There’s no way around it.
Kyle Trask looked good. Really good.
The redshirt junior quarterback got his shot on Saturday night after starter Feleipe Franks exited the game with a season-ending ankle injury. He took full advantage, leading the Gators to an 11-point comeback over Kentucky in the fourth quarter.
Trask completed nine of his 13 passes for 126 yards and scored the go-ahead touchdown on the ground.
It’s hard not to be impressed by all of that.
But the sentiment from the Gators fan base seems to be that Trask looked better than Franks. Within the context of the game against the Wildcats, that’s true. But those fans have quickly forgotten how Franks marched into Doak Campbell Stadium and put up 41 points on the Seminoles. They’ve forgotten that, a month later, he did it again — this time in a New Year’s Six Bowl against a Michigan team ranked in the top 10.
Franks was far from perfect in his 11 quarters of 2019 play, but coach Dan Mullen named him the starter for a reason: He thought Franks gave the team the best chance to win.
Mullen said after Saturday’s game that he feels comfortable with Trask running the offense. The thing is, he also said the same about redshirt freshman Emory Jones.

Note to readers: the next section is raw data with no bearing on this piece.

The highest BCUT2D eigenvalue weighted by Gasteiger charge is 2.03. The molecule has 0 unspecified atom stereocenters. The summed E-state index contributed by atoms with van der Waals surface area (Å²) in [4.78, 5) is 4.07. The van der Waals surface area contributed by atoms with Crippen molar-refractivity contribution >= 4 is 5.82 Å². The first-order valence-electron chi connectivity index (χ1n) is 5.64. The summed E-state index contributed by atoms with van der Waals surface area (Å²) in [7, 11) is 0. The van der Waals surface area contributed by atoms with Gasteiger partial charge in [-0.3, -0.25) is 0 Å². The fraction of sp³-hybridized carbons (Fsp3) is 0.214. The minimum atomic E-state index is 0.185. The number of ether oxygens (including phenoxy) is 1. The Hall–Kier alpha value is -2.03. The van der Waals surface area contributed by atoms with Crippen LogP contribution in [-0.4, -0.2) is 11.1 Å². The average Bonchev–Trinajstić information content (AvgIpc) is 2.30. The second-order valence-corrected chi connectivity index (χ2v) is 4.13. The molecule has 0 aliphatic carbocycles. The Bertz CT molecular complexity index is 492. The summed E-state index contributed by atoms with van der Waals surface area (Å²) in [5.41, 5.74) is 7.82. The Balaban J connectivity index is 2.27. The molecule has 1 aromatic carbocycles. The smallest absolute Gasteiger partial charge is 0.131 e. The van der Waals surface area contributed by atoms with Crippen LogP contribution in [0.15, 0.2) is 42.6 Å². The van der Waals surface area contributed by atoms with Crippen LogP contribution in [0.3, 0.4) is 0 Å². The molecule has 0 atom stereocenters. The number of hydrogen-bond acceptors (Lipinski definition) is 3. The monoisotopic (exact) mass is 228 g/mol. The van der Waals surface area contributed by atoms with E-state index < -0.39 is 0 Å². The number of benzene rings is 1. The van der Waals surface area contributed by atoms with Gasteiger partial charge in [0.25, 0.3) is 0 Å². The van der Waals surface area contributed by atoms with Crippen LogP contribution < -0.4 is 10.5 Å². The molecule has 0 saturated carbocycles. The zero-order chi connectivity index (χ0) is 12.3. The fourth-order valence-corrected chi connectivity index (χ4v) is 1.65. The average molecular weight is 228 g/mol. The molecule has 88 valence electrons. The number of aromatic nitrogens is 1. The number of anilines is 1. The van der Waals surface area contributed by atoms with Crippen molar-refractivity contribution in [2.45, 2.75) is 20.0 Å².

Jones didn’t see any reps against Kentucky, but Mullen said they had packages for him they didn’t get to because they didn’t want to take Trask out and interrupt the momentum.
That tells me that, despite what Mullen says, he doesn’t have the same confidence in Trask he had in Franks.
I won’t deny that Trask was the catalyst for UF’s comeback. But assuming that Trask was actually Florida’s best passer this whole time because a quarterback change sparked the offense seems a tad reactionary. Especially considering it followed a gruesome and emotional injury to the unit’s outspoken leader, as well as the fact that Kentucky ran a prevent defense (for some reason) throughout the fourth quarter.
Now, does losing Franks mean the Gators’ season is derailed? Most definitely not.
But the team’s problems outside of the quarterback spot still remain. The offensive line is decent in pass protection but abysmal in run blocking. Running back Lamical Perine is averaging 3.5 yards per carry, a stark contrast from his average of 6.2 in 2018. Unless the blocking improves, running the ball won’t be a reliable option.
That put a lot of pressure on Franks, and it will put even more on the inexperienced Trask.
He will likely replicate his solid performance against floundering Tennessee and FCS opponent Towson. But against Auburn — who likely has the best defensive line in the nation — on Oct. 5? That game could be an entirely different story.
Tyler Nettuno is the sports editor of The Alligator. Follow him on Twitter @TylerNettuno or contact him at [email protected]